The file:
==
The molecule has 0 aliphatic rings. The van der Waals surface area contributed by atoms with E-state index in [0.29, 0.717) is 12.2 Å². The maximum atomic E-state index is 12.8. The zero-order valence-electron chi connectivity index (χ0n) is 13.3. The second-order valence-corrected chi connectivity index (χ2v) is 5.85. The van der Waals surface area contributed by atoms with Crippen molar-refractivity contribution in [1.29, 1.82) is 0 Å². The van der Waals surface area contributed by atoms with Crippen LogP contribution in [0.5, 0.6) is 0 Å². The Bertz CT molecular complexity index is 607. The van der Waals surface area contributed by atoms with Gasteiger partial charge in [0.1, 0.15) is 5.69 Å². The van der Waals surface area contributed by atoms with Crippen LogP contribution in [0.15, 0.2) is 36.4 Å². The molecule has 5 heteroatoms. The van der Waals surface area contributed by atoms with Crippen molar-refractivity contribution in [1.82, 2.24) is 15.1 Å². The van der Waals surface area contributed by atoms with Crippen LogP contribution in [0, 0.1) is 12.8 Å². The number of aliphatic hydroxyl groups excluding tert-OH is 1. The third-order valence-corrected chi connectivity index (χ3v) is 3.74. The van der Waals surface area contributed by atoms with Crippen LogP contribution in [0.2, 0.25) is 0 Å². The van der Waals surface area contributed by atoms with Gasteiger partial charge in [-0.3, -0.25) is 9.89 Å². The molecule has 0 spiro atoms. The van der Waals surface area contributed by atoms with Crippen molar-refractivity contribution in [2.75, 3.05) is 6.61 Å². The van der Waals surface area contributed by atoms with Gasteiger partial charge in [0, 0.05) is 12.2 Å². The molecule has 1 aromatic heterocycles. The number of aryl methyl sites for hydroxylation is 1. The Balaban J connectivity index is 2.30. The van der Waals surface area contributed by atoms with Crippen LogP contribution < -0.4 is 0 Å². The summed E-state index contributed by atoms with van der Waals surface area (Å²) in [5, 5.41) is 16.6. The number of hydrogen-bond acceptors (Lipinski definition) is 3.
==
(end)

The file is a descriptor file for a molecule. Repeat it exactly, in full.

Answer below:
The molecule has 0 aliphatic rings. The van der Waals surface area contributed by atoms with E-state index in [0.29, 0.717) is 12.2 Å². The maximum atomic E-state index is 12.8. The zero-order valence-electron chi connectivity index (χ0n) is 13.3. The second-order valence-corrected chi connectivity index (χ2v) is 5.85. The van der Waals surface area contributed by atoms with Crippen molar-refractivity contribution in [1.29, 1.82) is 0 Å². The van der Waals surface area contributed by atoms with Crippen LogP contribution in [0.5, 0.6) is 0 Å². The Bertz CT molecular complexity index is 607. The van der Waals surface area contributed by atoms with Gasteiger partial charge in [0.1, 0.15) is 5.69 Å². The van der Waals surface area contributed by atoms with Crippen LogP contribution in [0.15, 0.2) is 36.4 Å². The molecule has 5 heteroatoms. The van der Waals surface area contributed by atoms with Crippen molar-refractivity contribution in [1.82, 2.24) is 15.1 Å². The van der Waals surface area contributed by atoms with Crippen LogP contribution in [0, 0.1) is 12.8 Å². The number of aliphatic hydroxyl groups excluding tert-OH is 1. The third-order valence-corrected chi connectivity index (χ3v) is 3.74. The van der Waals surface area contributed by atoms with Crippen LogP contribution in [0.2, 0.25) is 0 Å². The van der Waals surface area contributed by atoms with Gasteiger partial charge in [-0.3, -0.25) is 9.89 Å². The molecule has 0 spiro atoms. The van der Waals surface area contributed by atoms with Crippen molar-refractivity contribution in [2.75, 3.05) is 6.61 Å². The van der Waals surface area contributed by atoms with Gasteiger partial charge in [0, 0.05) is 12.2 Å². The molecule has 1 aromatic heterocycles. The number of aryl methyl sites for hydroxylation is 1. The Balaban J connectivity index is 2.30. The van der Waals surface area contributed by atoms with Crippen LogP contribution < -0.4 is 0 Å². The summed E-state index contributed by atoms with van der Waals surface area (Å²) in [5, 5.41) is 16.6. The number of hydrogen-bond acceptors (Lipinski definition) is 3.